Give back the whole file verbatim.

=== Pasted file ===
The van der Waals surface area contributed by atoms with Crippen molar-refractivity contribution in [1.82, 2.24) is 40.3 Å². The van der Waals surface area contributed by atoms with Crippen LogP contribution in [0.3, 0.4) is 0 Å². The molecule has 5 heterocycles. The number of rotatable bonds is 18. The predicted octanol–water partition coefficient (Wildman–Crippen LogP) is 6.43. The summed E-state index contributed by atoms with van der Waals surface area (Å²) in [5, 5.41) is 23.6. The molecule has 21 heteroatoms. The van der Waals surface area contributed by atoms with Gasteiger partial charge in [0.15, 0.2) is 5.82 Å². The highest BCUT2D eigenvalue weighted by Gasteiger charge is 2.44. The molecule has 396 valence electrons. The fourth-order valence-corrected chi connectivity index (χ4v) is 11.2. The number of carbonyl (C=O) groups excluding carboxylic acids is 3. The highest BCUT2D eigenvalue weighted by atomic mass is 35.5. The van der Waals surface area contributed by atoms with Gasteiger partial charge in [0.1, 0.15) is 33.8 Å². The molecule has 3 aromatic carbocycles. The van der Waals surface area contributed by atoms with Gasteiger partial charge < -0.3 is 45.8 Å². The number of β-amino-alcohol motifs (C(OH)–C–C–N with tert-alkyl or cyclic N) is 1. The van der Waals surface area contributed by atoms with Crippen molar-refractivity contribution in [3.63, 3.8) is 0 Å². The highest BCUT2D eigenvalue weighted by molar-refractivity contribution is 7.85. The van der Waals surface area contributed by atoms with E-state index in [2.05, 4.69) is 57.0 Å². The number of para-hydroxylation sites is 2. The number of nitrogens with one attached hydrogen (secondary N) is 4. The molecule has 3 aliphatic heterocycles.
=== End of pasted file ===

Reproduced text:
The van der Waals surface area contributed by atoms with Crippen molar-refractivity contribution in [1.82, 2.24) is 40.3 Å². The van der Waals surface area contributed by atoms with Crippen LogP contribution in [0.3, 0.4) is 0 Å². The molecule has 5 heterocycles. The number of rotatable bonds is 18. The predicted octanol–water partition coefficient (Wildman–Crippen LogP) is 6.43. The summed E-state index contributed by atoms with van der Waals surface area (Å²) in [5, 5.41) is 23.6. The molecule has 21 heteroatoms. The van der Waals surface area contributed by atoms with Gasteiger partial charge in [0.15, 0.2) is 5.82 Å². The highest BCUT2D eigenvalue weighted by Gasteiger charge is 2.44. The molecule has 396 valence electrons. The fourth-order valence-corrected chi connectivity index (χ4v) is 11.2. The number of carbonyl (C=O) groups excluding carboxylic acids is 3. The highest BCUT2D eigenvalue weighted by atomic mass is 35.5. The van der Waals surface area contributed by atoms with Gasteiger partial charge in [0.1, 0.15) is 33.8 Å². The molecule has 3 aromatic carbocycles. The van der Waals surface area contributed by atoms with Gasteiger partial charge < -0.3 is 45.8 Å². The number of β-amino-alcohol motifs (C(OH)–C–C–N with tert-alkyl or cyclic N) is 1. The van der Waals surface area contributed by atoms with Crippen molar-refractivity contribution in [3.63, 3.8) is 0 Å². The highest BCUT2D eigenvalue weighted by molar-refractivity contribution is 7.85. The van der Waals surface area contributed by atoms with E-state index in [2.05, 4.69) is 57.0 Å². The number of para-hydroxylation sites is 2. The number of nitrogens with one attached hydrogen (secondary N) is 4. The molecule has 3 aliphatic heterocycles.